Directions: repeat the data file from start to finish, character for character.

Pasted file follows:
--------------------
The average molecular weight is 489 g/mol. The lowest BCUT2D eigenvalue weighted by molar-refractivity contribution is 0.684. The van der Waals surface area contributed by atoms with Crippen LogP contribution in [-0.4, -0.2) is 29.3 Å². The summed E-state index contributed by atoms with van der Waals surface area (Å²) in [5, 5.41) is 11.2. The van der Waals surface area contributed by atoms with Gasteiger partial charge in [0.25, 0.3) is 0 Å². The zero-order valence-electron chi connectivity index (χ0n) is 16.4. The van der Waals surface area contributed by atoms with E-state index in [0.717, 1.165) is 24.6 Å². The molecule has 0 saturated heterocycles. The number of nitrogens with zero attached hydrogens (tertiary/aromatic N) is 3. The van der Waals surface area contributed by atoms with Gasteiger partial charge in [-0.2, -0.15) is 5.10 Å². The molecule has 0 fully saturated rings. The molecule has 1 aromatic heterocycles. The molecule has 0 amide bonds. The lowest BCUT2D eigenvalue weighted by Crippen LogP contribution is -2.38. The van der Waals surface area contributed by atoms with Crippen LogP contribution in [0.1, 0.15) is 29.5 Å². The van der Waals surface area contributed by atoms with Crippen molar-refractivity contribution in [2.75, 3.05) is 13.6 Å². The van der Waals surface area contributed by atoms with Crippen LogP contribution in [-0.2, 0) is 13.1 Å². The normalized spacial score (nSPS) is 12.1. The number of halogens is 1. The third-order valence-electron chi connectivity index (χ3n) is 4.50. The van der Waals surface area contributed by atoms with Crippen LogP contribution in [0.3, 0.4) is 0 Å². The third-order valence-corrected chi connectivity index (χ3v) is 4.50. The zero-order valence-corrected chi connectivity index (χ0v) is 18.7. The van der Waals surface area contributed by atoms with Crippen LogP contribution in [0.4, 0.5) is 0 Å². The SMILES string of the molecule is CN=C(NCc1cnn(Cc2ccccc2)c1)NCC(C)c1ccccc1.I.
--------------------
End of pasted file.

The average molecular weight is 489 g/mol. The lowest BCUT2D eigenvalue weighted by molar-refractivity contribution is 0.684. The van der Waals surface area contributed by atoms with Crippen LogP contribution in [-0.4, -0.2) is 29.3 Å². The summed E-state index contributed by atoms with van der Waals surface area (Å²) in [5, 5.41) is 11.2. The van der Waals surface area contributed by atoms with Gasteiger partial charge in [0.25, 0.3) is 0 Å². The zero-order valence-electron chi connectivity index (χ0n) is 16.4. The van der Waals surface area contributed by atoms with E-state index in [0.717, 1.165) is 24.6 Å². The molecule has 0 saturated heterocycles. The number of nitrogens with zero attached hydrogens (tertiary/aromatic N) is 3. The van der Waals surface area contributed by atoms with Gasteiger partial charge in [-0.2, -0.15) is 5.10 Å². The molecule has 0 fully saturated rings. The molecule has 1 aromatic heterocycles. The molecule has 0 amide bonds. The lowest BCUT2D eigenvalue weighted by Crippen LogP contribution is -2.38. The van der Waals surface area contributed by atoms with Crippen LogP contribution in [0.1, 0.15) is 29.5 Å². The van der Waals surface area contributed by atoms with Crippen molar-refractivity contribution in [2.75, 3.05) is 13.6 Å². The van der Waals surface area contributed by atoms with Crippen LogP contribution in [-0.2, 0) is 13.1 Å². The normalized spacial score (nSPS) is 12.1. The number of halogens is 1. The third-order valence-electron chi connectivity index (χ3n) is 4.50. The van der Waals surface area contributed by atoms with Crippen LogP contribution in [0.3, 0.4) is 0 Å². The third-order valence-corrected chi connectivity index (χ3v) is 4.50. The zero-order valence-corrected chi connectivity index (χ0v) is 18.7. The van der Waals surface area contributed by atoms with Crippen LogP contribution in [0.4, 0.5) is 0 Å². The SMILES string of the molecule is CN=C(NCc1cnn(Cc2ccccc2)c1)NCC(C)c1ccccc1.I.